Toe Jam comes in a little foil pouch emblazoned with a foot featuring ragged, greenish nails covered in goopy fungus, but the contents of the pouch resemble neither toe jam nor cotton candy. It's like venturing into a cheap carnival sideshow: Outside is a grotesque, lurid picture of what you're supposedly about to see, and inside is a disappointing failure. Or in this case, inside is a slightly fuzzy hunk of hardened sugar, in a vivid, preternatural green color rarely seen outside a Gatorade bottle. Maybe it was cotton candy before it was compressed into a pellet. It's remarkably fragile; attempts to break off a piece resulted in a shower of desk-covering fragments. Surely real toe jam isn't this splintery.
Tastes like: Sugar, vaguely. Maybe it's supposed to be a little sour? It's like eating crunchy nothing, with a side helping of dye.
Worth the gross-out factor? On the one hand, there isn't much gross-out factor involved, beyond the picture. On the other hand, there isn't anything about the candy that rewards eating it, so it's pretty much a wash.
Three different candies all offer the same thing: a barely distinguished hunk of gummi that's supposed to look like a bloody severed finger. The Gummy Flesh Fries, which come in a little paper French-fry sleeve, are the worst: they're pallid and limp, the color and texture of microwaved orange crayons, and they're sweating corn oil, so they not only have a nasty greasy sheen, they tend to slide away from all but the most determined grips, then stain everything they touch. They're completely flat on one side, so apparently these are meant to be torture-victim fingers that have been heavily ironed. The Gummy Body Parts Finger is much smaller and paler, but also has been ironed on one side. For some reason, it has a "bloody" fingernail, but a pristine stump. Chili Fingers look exactly like downsized fingers, with admirable detail; they're meant to be dipped into the bloody fruit "chili" that comes with them, which looks and smells exactly like well-chewed Fruit Roll-Ups.
Tastes like: The Gummy Flesh Fries have the consistency of old rubber, and a very vague berry taste. Biting into them is hard; chewing them is harder. But at least then you aren't looking at them. The Gummy Body Parts Finger is a little chewier, and tastes strongly of artificial banana. Multiple people tried to bite off even a small chunk of one of the Chili Fingers, and were unable to; it's like eating plastic. Smokers who are trying to kick the habit and want something in their mouths at all times might get some use out of Chili Fingers; they're the gummi equivalent of an all-day sucker.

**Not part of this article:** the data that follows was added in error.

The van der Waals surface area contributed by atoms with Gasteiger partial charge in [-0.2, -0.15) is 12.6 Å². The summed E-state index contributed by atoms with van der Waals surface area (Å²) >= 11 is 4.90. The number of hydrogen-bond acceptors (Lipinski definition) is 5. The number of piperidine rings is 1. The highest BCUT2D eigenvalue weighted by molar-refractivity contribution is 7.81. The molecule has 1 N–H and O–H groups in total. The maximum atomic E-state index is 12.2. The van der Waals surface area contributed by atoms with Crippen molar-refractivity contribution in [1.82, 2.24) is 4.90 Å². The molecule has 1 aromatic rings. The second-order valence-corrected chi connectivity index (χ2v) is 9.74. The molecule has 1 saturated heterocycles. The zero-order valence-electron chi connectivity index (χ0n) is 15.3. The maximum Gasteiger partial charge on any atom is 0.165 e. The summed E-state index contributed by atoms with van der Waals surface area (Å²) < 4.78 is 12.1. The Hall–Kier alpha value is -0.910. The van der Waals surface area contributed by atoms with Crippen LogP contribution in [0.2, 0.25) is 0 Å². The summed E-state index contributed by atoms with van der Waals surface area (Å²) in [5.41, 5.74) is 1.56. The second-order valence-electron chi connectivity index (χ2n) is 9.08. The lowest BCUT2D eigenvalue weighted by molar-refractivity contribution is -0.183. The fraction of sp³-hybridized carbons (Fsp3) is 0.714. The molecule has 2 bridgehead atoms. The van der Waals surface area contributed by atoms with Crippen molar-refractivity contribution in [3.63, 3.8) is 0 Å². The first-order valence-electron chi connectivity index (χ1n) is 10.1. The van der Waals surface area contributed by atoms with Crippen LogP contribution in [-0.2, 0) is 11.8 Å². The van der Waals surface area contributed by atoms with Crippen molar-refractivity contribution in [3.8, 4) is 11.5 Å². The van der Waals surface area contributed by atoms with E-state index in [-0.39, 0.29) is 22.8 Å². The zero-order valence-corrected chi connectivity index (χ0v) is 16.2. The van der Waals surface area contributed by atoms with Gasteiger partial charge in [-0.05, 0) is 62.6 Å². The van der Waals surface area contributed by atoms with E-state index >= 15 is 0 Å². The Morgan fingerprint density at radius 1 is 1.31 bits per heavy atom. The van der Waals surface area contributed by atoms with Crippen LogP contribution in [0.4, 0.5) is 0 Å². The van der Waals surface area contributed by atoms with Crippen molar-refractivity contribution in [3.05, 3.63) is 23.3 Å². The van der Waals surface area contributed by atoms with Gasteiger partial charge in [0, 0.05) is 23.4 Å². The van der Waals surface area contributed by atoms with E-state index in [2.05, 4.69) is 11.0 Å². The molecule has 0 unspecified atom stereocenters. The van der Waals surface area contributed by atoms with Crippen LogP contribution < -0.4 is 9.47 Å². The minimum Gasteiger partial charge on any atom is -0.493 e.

Worth the gross-out factor? It's all but impossible to actually eat these things, so no, not unless you like a tinge of fruit with your indigestible chemicals.
This looks more like Crunchy Tarantula That Someone Pulled All The Legs Off And Left To Die In A Heap Of Its Own Limb Fragments, but we understand why they didn't want to put all that on our shipping manifest. It appears to be a hard candy shell in the vague shape of a spider, painted onto a square bed of brownish gummi.
Tastes like: Spun sugar and artificial fruit flavoring, with a hint of flowery honey in the gummi segment.
Worth the gross-out factor? Yes, actually. The gummi could stand to be fresher—it's stiff and gluey rather than firm and chewy—but the two-stage texture experience is pleasant, and it's an interesting mix of sharply sweet and gently fruity. It isn't going to replace peanut-butter M&Ms; in our hearts anytime soon, but it's about as tasty as cheap candy is likely to get.
This detailed little plastic spider apparently isn't having all that much luck in the egg-laying department: Its egg-sac appears to be full of blood, with just a few forlorn, blobby white-chocolate eggs floating around inside. If spiders had abortions, this is the image that would be on the pro-life spiders' tiny little protest signs and posters.
Tastes like: The red goo is "sour strawberry flavor," and tastes a little tart and a whole lot sweet, like distilled essence du Starburst rouge. In the grand tradition of white chocolate down through the ages, the eggs taste like nothing whatsoever.
Worth the gross-out factor? The strawberry syrup is reasonably tasty, and the gross-out factor is only really an issue for arachnophobes. The real gross-out is in the question of exactly how to eat this stuff, since there's no convenient opening; no matter how you cut into the egg-sac, you're going to end up with sticky scissors or gooey fingers. Starbursts are less creepy and considerably more convenient. Which goes for most of the candies on this list, in fact—there are tastier and less-traumatizing versions of everything on this list. If The A.V. Club is going to barf at Halloween, we'd rather it be from eating too much good candy than from looking at this stuff.